2021 review, via seven questions

This, my annual review for 2021, somehow was overlooked in January. But better late than never, let’s ensure 2021 is not forgotten – it was a rather extraordinary year.

2021 was the 9th year that I’ve been tracking my portfolio (reasonably) rigorously, every month.

Following the format I used last year, I’m setting out here to tackle seven generic questions that I think all prudent investors should ask themselves at least annually.

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The market’s in freefall: what should I do?

Last week was the worst week since, well, a very nasty week quite a long time ago. And this week has started even worse. We are now officially into S&P correction territory.

Jeremy Grantham types (thank you @Monevator for the link) will tell you this wolf has been lurking just around the corner and we had it coming.

Typical, really. Just after I have leveraged up. And published a piece about ‘feeling rich’. Maybe I caused the global stock market drop, through sheer hubris? Just to compound the sense of nemesis , I am about 3% overweight on USA equities going into this correction.

When is a fall a fall?

Mind you, the fall has barely started. Jeremy Grantham describes how these corrections start with the riskiest stuff. Maybe that is why, until today, FTSE hadn’t moved yet.

In fact my portfolio – and its graveyard – are full of surprises.

I have a few ‘spec tech’ holdings that are down over 30% – e.g. HUBS, DOCU, ESTC. So is Homeserve, though Homeserve’s decline pre-dates the recent woes by several months.

And my big tech is down materially – Amazon down to $2800, MSFT, GOOG and so on down 12-15%. Not nearly as big a drop as the ‘spec tech’ but more impactful to my portfolio due to my substantial holdings in a couple of these.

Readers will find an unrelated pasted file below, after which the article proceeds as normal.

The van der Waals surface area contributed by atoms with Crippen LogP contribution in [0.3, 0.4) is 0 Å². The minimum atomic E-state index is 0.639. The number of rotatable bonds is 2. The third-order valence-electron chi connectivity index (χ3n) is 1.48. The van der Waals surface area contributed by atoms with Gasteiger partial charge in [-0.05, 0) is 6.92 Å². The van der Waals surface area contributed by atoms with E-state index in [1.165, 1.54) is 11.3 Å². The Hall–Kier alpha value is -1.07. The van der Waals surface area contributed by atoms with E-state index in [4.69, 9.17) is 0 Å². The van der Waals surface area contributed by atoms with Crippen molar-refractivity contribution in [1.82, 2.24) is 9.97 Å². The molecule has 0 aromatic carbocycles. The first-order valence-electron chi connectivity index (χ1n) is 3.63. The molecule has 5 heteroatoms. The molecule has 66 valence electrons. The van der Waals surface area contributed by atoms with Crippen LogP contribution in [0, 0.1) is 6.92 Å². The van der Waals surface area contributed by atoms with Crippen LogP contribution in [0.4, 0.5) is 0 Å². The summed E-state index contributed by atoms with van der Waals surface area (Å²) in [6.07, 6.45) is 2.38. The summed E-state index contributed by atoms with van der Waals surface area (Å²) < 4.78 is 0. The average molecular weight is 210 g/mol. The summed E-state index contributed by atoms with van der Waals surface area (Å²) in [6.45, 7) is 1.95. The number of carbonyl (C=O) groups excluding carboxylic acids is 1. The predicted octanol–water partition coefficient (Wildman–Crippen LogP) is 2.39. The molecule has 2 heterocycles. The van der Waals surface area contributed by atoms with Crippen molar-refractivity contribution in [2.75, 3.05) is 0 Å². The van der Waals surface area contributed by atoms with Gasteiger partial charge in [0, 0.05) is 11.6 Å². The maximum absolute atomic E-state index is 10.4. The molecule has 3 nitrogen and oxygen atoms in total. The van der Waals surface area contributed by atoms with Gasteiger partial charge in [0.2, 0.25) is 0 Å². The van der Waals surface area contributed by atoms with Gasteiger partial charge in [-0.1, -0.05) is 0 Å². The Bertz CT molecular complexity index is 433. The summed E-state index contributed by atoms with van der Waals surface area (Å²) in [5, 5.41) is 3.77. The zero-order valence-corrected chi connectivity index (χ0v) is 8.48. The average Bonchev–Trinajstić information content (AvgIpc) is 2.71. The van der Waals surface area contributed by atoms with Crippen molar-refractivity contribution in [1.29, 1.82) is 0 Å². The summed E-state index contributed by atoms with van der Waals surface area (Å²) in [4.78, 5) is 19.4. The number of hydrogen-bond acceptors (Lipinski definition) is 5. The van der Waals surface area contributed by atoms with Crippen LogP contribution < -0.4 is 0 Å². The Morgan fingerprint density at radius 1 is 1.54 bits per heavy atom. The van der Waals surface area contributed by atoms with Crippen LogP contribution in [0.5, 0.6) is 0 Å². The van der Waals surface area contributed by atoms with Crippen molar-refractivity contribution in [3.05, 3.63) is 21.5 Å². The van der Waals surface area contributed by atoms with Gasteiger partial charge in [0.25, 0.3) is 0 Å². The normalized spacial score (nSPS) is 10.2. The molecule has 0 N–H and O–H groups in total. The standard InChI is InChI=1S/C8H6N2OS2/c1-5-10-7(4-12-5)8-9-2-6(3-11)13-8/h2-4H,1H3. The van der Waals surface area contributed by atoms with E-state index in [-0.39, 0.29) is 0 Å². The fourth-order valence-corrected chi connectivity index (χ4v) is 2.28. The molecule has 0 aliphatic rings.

Key indices, and a sample ‘spec tech’ stock, performance year to date

But, reflecting FTSE remaining at 7300+, some stocks I gave up on a while ago though are doing OK – HSBC is above £5, and Shell is above £20.

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Buying a 2nd home for nothing

A Coastal Folly

One thing has, after all, led to another. Against many years of better judgement, Mrs FvL and I have taken the plunge and bought a second home on the UK’s south coast. Our Coastal Folly.

This blog post tells the story of how I’ve paid for the Coastal Folly. I’ve surprised even myself with how it’s happened.

The Coastal Folly is expensive. Well over £2m of property. It is not a little 2 bed cottage 20 minutes drive from the sea. It is a premium piece of real estate, with uninterruptible sea views.

As a second home, it attracts additional stamp duty (the property transaction tax payable in cash to the government at completion) – for this value of property my stamp duty is well over 10%. A lot of people I know froth at the mouth at this level of stamp duty. Not me. My portfolio has benefited from low investment taxes. And most of what I spend my money on incurs 20% VAT. So having to shell out 12-13% purchase tax on a discretionary purchase, using money that has been taxed at 0% or 20%, doesn’t feel unreasonable at all to me.

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